Kentucky is a stunning state that straddles the line between modern and Western, known as the Bluegrass State. It is home to some of the most terrifying and strangest ghost stories you’ll ever hear. So today, in our top five scary videos, I will count down the top five scary Kentucky urban legends list. Before we begin, could you stick around until the end of the video, where I’ll respond to some of your comments? So let’s go ahead and jump in.
At number five, we have the Witch Girl of Pilot Knob. This legend originates from Marion, Kentucky, where a young girl named Mary Ellen Ford was buried in a concrete grave in 1916. The villagers accused Mary Ellen and her mother, Mary Louise Ford, of witchcraft. Instead of waiting for a trial, the frightened villagers took matters into their own hands and burned the mother and daughter alive at the stake. To prevent the young girl from seeking revenge, they buried her in Pilot Knob in a steel-reinforced coffin filled with concrete. They also built a metal fence around the grave. According to the legend, the ghost of the young girl paces behind the fence, searching for her mother. Locals have reported seeing child footprints in the gravel over her grave, and some believe that if you get too close, her ghostly hands will grab and drag you down into the concrete. Witnesses describe her wearing a scorched white dress with smoking ends to her long blonde hair.
Moving on to number four, we have the Hanging Man of Allendale Train Tunnel. The Allendale train tunnel is located in Elsmere, Kentucky, behind the Allendale trailer park. According to the legend, a man hung himself from a hook above the tunnel entrance. His ghost is said to walk the tunnel, hanging from the hook. There are also reports of disembodied voices and screams inside the tunnel. Locating the tunnel can be confusing because it’s known as a train tunnel, but no trains run through it. Instead, it’s a tunnel for a stream that runs under the tracks. You must enter the woods, descend a hill, and follow the stream to find it. The tunnel is now littered with graffiti, but a hook above the entrance confirms you’re in the right place.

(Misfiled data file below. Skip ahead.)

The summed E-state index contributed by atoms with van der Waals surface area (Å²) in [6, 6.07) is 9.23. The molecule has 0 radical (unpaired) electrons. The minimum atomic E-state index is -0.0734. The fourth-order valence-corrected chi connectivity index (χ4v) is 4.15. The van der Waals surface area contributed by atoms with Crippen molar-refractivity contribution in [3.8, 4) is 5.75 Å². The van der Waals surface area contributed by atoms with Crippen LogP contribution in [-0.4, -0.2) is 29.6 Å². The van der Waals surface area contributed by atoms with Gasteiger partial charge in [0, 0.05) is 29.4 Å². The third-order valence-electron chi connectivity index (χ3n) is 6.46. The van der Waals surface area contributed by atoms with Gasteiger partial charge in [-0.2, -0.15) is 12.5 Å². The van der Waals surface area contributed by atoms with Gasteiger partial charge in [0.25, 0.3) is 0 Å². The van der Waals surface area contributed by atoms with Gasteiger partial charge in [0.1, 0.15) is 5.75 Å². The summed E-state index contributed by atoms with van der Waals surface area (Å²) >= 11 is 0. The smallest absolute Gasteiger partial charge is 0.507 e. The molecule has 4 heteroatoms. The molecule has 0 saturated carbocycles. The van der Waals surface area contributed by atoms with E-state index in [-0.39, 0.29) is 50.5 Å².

At number three, we have the Witch’s Tree on 6th Street and Park Avenue in Louisville. This tree is a natural horror, twisted and tortured and adorned with trinkets and baubles hanging from its branches. According to the legend, the tree was once a gathering place for a coven of witches in the late 19th century. The City Planning Committee removed the tree before an annual May Day celebration, angering the witches. As a result, they cast a curse precisely 11 months later. Then, during a severe storm, lightning struck the old tree’s stump, and a new twisted tree began to grow. Locals believe the tree houses something dark and sinister, and they continue to adorn it with trinkets and baubles as offerings to appease the vengeful witches.
At number two, we have the Headless Woman of Iroquois Park. Iroquois Park in Louisville is a serene and picturesque park, but it has a chilling legend associated with it. On warm nights, you may hear a dog barking wildly as you wander through the forest and winding trails. Soon, a thick fog will roll in, accompanied by the smell of smoke and the sight of fire rising. Finally, the fog will briefly clear, revealing a woman dressed in early 1800s settlement clothes. She walks through the park, holding her head in her hands, with blood dripping from her severed neck. The legend suggests that she is the ghost of a farmer’s wife who was beheaded by an Indian tribe that attempted to ransack their homestead. Numerous accounts of park-goers seeing this headless woman have been reported, particularly near the lookout point.
Finally, at number one, we have the Pope Lick Monster. This creature is said to be a part-man, part-goat hybrid living beneath a railroad trestle bridge over Pope Lick Creek in Fisherville, Kentucky. There are various urban legends surrounding its origins. Some say it lures trespassers onto the trestle using hypnosis or voice mimicry to kill them. Others claim it jumps down from the trestle onto passing cars’ roofs, causing accidents and deaths. The creature’s origins range from a mistreated circus freak seeking revenge to a twisted, reincarnated farmer who sacrificed goats for satanic powers. Despite an 8-foot fence built to keep thrill-seekers out, accidents and deaths near the trestle continue to be attributed to the Pope Lick Monster.
That concludes our list of the top five scary Kentucky urban legends. Did you agree with our choices? Were there any legends we missed? Let us know in the comments below, and stay tuned for part two. Remember to give this video a thumbs up, subscribe, and turn on notifications so you can see another scary video. See you next time!